Incest cases rising
MANILA, Philippines - Seventeen-year-old "Jennylyn" never even had the chance to mourn the death of her mother because on the very night of the funeral, she was taken by her uncle and was raped repeatedly, in different places, for hours.
"When he asked me to take a ride with him, I didn't hesitate. He was a great guy. Even when I was young, he would give me money to buy food at school. He suddenly drove me to a dark seminary, and ordered me to take off my shorts."
This, Jennylin says, would start a wave of sexual abuse that she had to endure for the next four years.
"I never thought this would happen to me. I'm her niece. My siblings and I grew up with him."
Now 23 years old and living under the protection of the Department of Social Welfare and Development (DSWD), Jennylin says she endured the years of repeated abuse because her uncle threatened the lives of her siblings.
Now she regrets having waited this long, after learning that her other sisters and cousins were abused in the same way... and that one of her sisters now has a child by her uncle.
Lydia Rubio, officer-in-charge of the DSWD Haven for Women where Jennylin is staying, recounts the level of trauma Jennylin was in when she first came under their wing. "She would have this blank stare, and then cry endlessly. Then one time, she shattered a mirror and slashed her wrists with a glass shard. We had to call in specialists to help us deal with her."
Such is the gruesome story of incest, or sexual abuse suffered in the hands of a parent, blood relative or parent figures such as stepmothers and stepfathers. As unthinkable as it may sound, studies are showing that there has been a rise in incest cases in the Philippines for the last 2 decades.
In a study by the United Nations Economic and Social Commission for Asia and the Pacific, conducted jointly with the DSWD and the government of Japan, the DSWD published incidents of incest in the country from 1991 to 1997.
It shows a significant rise in the number of reported cases in just a matter of 6 years:
Incest cases in the Philippines
1991 - 45
1992 - 47
1993 - 151
1994 - 771
1995 - 617
1996 - 514
1997 - 967
SOURCE: Table 4.3 Reported number of child abuse cases in Department of Social Welfare and Development, Philippines (1991-1997)
"SEXUALLY ABUSED AND SEXUALLY EXPLOITED CHILDREN AND YOUTH IN THE PHILIPPINES: An assessment of their health needs and available services; United Nations Economic and Social Commission for Asia and the Pacific, Government of Japan, Department of Social Welfare and Development The Philippines"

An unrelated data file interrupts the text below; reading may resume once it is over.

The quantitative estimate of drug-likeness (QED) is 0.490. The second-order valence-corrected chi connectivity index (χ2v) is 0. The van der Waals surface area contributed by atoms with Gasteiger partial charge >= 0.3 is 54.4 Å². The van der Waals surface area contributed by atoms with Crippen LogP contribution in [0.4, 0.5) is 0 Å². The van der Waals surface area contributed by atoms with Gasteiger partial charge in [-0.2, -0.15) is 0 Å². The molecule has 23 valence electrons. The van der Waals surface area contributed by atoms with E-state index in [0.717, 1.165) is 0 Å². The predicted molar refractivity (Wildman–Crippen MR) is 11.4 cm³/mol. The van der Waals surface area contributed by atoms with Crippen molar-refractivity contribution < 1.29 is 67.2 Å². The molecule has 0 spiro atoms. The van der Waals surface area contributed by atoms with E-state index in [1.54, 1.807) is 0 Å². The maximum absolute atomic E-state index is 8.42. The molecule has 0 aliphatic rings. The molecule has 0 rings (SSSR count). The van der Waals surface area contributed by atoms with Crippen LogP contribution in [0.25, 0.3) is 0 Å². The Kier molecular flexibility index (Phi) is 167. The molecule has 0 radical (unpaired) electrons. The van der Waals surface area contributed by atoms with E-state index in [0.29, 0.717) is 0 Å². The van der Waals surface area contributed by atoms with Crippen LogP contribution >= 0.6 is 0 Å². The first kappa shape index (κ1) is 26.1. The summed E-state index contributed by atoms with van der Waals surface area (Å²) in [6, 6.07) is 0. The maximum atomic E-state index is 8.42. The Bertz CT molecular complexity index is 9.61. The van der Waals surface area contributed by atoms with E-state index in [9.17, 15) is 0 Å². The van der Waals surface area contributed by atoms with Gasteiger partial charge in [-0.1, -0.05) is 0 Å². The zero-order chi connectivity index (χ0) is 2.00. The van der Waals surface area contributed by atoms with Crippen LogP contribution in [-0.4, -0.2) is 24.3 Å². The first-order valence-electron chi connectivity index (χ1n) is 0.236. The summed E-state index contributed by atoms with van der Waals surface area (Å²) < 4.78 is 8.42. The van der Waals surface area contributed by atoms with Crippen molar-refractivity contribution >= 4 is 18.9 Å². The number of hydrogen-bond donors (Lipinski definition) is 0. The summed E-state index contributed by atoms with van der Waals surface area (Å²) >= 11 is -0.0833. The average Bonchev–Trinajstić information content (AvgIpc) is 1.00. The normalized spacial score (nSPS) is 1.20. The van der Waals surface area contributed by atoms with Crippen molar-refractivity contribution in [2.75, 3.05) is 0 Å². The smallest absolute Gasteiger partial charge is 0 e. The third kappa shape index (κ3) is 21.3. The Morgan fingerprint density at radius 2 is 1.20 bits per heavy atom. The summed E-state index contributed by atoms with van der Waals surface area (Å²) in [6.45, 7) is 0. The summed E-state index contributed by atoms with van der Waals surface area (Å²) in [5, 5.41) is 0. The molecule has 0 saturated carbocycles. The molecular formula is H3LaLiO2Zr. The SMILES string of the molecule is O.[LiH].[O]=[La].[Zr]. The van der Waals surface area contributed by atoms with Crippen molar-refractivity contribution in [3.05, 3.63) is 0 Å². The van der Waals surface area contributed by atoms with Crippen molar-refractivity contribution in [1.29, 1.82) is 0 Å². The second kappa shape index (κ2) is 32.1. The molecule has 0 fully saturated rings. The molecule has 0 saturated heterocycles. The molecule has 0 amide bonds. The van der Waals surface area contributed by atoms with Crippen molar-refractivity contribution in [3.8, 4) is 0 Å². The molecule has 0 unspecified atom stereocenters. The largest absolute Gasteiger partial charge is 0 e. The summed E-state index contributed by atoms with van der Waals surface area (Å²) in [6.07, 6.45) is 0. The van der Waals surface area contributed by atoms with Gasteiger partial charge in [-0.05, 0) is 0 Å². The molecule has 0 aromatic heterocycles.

The trend is cemented further by data from the Child Protection Network, which shows that in the year 2009 alone, more than 1,500 incest cases have reached their knowledge.
Dr. Bernadette Madrid, executive director of the Child Protection Network, attributes this rise to the growing number of families forced to live with the mothers away from home, such as the millions of overseas Filipino workers' (OFW) families around the country.
"Once the mother is away, the situation becomes high risk," says Madrid. To date, there is no study that directly relates the upsurge of incest to the OFW phenomenon.
Madrid however, says that the connection is very likely.
Available data could very well be just the tip if the iceberg, says Madrid, because incest is a highly shameful occurence for any family, and not everyone is willing to admit that such a thing would be possible in their own home.
"But this is a reality," she says. "We all would want to think this could only be possible with other families, not ours. But incest is one thing that transcends all socioeconomic boundaries."
Sleeping in same room
Rubio of the Haven for Women however recalls a common factor with incest victims that come under their care. "It's a consideration sometimes, when families sleep in just one room, the parents and the children together. When a child's body begins to develop, he or she becomes vulnerable."
Jennylin has been with the Haven for Women for nearly five years, and has expressed her desire to move on and get a job outside of the shelter. But the desire comes with one condition.
"I'm not going back to my family. I'm gonna get a job elsewhere, gather my siblings, and finally take care of them like I promised my mother."
Jennylin also expressed no desire to reunite with her father, whom she and her siblings now accuse of having received money from their uncle, in exchange for the right to sexually abuse them. True or not, the father and daughter's bond has been severed for the rest of "Jennylin's" life.
Dr. Madrid explains this as a natural reaction to incest. "The impact on a victim is much, much greater for incest than with stranger rape. The betrayal of trust is immense. No one is supposed to love me better than my family... and yet they are the ones who did this? The child will never trust again."
To battle incest, child welfare advocates see the solution in two things: One, is to try and keep the family together; and two, is for people to remember the roles and responsibilites of each member of the family.
"Just because you feed them, just because they are your offspring or your grandchildren or nephews and nieces, doesn't mean they are your property," Rubio reiterates to those who may forget. "Nothing you provide them will ever give you the right to do with them as you please, and abuse them in any way."